04 September 2011

Information wants to be... D'oh!

Apparently Stewart Brand, who we've mentioned a few times here at Booming Back, is the originator of the phrase "Information wants to be free". According to John Brockman, founder of Edge.org, the phrase arose during a panel discussion with Steve Wozniak at a hacker conference in 1984, where Brand replied to Woz with the following:
"On the one hand, information wants to be expensive because it's so valuable. The right information in the right place just changes your life. On the other hand, information wants to be free, because the cost of getting it out is lower and lower all the time. So you have these two things fighting against each other."
At an Edge conference in Munich earlier this year Brockman elaborated further:
"That remark was picked up by Kevin Kelly in the CoEvloution Quarterly, published in 1985. And somehow, all of you forgot half of it, and information wants to be free became a mantra, it became an ideology, for some it's a religion, for others it's a cashbox for stock or speaker fees. But I've always been wondering about the tension of the two fighting against each other and what happened to one half of the fight?"
These exchanges, both Brand and Wozniak's original and Brockman's more recent rhetorical challenge, came to mind as the figure of Julian Assange loomed large in the media once again.

When Assange feared for his safety during last year's the Swedish police investigation and this year's extradition hearing in London, he threatened to release all the leaked US diplomatic cables in an unredacted form, saying that he had given the full file to supporters and if anything happened to him it would be released to the wildes of the internets, the hyperbolically named 'nuclear option'. Unfortunately it seems that neither Mr Assange nor his supporters have ever suffered through Uncle Vanya long enough to realise that the gun introduced in Act One must surely be used by Act Three (if only to free one's self from the misery of enduring yet another three hours of Chekhov), and so the world woke up on Thursday to discover that somewhere, somehow, the full unredacted files had been released to the world even though Mr Assange was sitting comfortably in the stately pile of Ellingham Hall in the rolling Norfolk countryside, and not, for instance, rotting in a Swedish jail waiting for the masked men with the spare orange jumpsuits to bundle him through Shannon on his way to a permanently undisclosed location without even letting him out for a quick bit of Duty Free shopping along the way.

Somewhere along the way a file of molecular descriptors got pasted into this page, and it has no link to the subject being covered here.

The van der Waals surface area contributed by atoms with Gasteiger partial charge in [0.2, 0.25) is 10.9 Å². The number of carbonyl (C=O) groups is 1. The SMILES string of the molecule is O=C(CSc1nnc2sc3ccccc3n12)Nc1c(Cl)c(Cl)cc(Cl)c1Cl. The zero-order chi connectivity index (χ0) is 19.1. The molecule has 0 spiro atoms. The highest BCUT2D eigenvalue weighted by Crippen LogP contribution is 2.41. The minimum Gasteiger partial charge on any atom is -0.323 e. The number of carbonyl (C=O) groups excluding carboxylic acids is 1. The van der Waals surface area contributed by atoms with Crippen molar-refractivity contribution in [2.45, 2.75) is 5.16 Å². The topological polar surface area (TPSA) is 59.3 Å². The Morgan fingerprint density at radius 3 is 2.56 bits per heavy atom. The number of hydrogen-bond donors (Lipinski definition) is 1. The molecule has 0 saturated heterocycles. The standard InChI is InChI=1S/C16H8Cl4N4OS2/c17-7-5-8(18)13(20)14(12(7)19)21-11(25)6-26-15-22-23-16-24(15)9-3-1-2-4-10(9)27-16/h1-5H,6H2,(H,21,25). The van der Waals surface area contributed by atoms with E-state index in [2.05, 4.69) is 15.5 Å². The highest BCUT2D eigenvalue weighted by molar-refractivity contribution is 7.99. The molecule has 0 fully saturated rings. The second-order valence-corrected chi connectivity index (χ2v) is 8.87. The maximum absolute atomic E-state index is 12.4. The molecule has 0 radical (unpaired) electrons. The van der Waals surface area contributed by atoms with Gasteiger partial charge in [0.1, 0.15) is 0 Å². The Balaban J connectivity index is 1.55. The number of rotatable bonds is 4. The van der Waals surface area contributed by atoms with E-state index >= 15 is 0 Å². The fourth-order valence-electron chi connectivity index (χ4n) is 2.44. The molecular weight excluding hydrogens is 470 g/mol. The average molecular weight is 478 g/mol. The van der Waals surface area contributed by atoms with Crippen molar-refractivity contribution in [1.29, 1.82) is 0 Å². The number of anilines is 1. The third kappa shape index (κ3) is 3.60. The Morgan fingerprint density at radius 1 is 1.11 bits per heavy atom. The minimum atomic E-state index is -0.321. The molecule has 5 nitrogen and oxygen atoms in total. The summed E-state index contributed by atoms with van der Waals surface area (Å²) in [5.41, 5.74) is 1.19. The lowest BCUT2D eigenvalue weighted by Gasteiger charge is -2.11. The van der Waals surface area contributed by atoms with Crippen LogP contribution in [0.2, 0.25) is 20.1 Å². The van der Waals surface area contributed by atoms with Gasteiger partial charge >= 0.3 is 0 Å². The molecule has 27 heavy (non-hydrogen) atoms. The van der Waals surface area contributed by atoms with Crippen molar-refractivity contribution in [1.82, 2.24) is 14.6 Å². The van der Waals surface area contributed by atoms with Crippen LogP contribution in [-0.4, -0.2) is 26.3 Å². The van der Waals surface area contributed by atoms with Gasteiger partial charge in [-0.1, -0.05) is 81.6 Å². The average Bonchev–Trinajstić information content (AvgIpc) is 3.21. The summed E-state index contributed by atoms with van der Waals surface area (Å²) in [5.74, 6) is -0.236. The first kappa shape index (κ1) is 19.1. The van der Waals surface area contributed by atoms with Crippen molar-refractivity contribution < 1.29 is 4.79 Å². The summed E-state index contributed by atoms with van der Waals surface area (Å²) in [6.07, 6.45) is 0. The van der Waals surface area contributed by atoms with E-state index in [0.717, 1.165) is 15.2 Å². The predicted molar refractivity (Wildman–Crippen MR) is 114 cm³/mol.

Information, it would appear, does indeed want to be free.

Twelve hours earlier I was sitting in the Science Gallery at an excellent workshop on 'Data protection and communication security', given by Wojtek Bogusz from the NGO Frontline, a group that specialises in supporting Human Rights groups around the world. Bogusz's current project is 'Security in a Box', a pretty comprehensive tool-kit for those working in the human rights field to protect their online and offline communications from interception, tracking or unwarranted exposure. Over the course of two hours he gave a whistlestop tour of the tool-kit which, while pretty comprehensive, was definitely targeted at the novice or non-technical audience, which is exactly the level most human rights activists would probably be at.

On the subject of passwords, the 'Security in a Box' toolkit offers this fairly straight-forward advice: "Make it long", "Make it complex", "Make it practical", "Don't make it personal" and then it advises the user to "Keep it secret", adding:
"Do not share your password with anyone unless it is absolutely necessary. And, if you must share a password with a friend, family member or colleague, you should change it to a temporary password first, share that one, then change it back when they are done using it. Often, there are alternatives to sharing a password, such as creating a separate account for each individual who needs access."
and then to "Make it unique":